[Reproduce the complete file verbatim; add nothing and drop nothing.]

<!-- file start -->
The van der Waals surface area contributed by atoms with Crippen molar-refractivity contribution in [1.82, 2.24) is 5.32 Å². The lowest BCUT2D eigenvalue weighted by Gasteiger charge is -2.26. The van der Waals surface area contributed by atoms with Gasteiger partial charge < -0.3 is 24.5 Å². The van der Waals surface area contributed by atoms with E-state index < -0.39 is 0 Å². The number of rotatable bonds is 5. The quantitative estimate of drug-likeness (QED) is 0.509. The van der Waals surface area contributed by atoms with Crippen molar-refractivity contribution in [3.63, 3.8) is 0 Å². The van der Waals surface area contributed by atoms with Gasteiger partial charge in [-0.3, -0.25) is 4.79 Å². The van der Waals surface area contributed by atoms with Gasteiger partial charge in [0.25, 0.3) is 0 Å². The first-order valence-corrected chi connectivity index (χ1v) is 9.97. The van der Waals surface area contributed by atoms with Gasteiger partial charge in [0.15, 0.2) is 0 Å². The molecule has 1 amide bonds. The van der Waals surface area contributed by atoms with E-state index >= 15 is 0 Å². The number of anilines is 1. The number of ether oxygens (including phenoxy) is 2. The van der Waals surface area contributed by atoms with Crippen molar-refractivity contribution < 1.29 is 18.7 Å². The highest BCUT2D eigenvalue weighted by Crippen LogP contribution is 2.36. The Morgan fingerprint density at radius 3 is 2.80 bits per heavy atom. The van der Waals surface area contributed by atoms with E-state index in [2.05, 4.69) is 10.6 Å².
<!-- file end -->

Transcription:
The van der Waals surface area contributed by atoms with Crippen molar-refractivity contribution in [1.82, 2.24) is 5.32 Å². The lowest BCUT2D eigenvalue weighted by Gasteiger charge is -2.26. The van der Waals surface area contributed by atoms with Gasteiger partial charge < -0.3 is 24.5 Å². The van der Waals surface area contributed by atoms with E-state index < -0.39 is 0 Å². The number of rotatable bonds is 5. The quantitative estimate of drug-likeness (QED) is 0.509. The van der Waals surface area contributed by atoms with Crippen molar-refractivity contribution in [3.63, 3.8) is 0 Å². The van der Waals surface area contributed by atoms with Gasteiger partial charge in [-0.3, -0.25) is 4.79 Å². The van der Waals surface area contributed by atoms with Gasteiger partial charge in [0.25, 0.3) is 0 Å². The first-order valence-corrected chi connectivity index (χ1v) is 9.97. The van der Waals surface area contributed by atoms with Gasteiger partial charge in [0.15, 0.2) is 0 Å². The molecule has 1 amide bonds. The van der Waals surface area contributed by atoms with E-state index >= 15 is 0 Å². The number of anilines is 1. The number of ether oxygens (including phenoxy) is 2. The van der Waals surface area contributed by atoms with Crippen molar-refractivity contribution < 1.29 is 18.7 Å². The highest BCUT2D eigenvalue weighted by Crippen LogP contribution is 2.36. The Morgan fingerprint density at radius 3 is 2.80 bits per heavy atom. The van der Waals surface area contributed by atoms with E-state index in [2.05, 4.69) is 10.6 Å².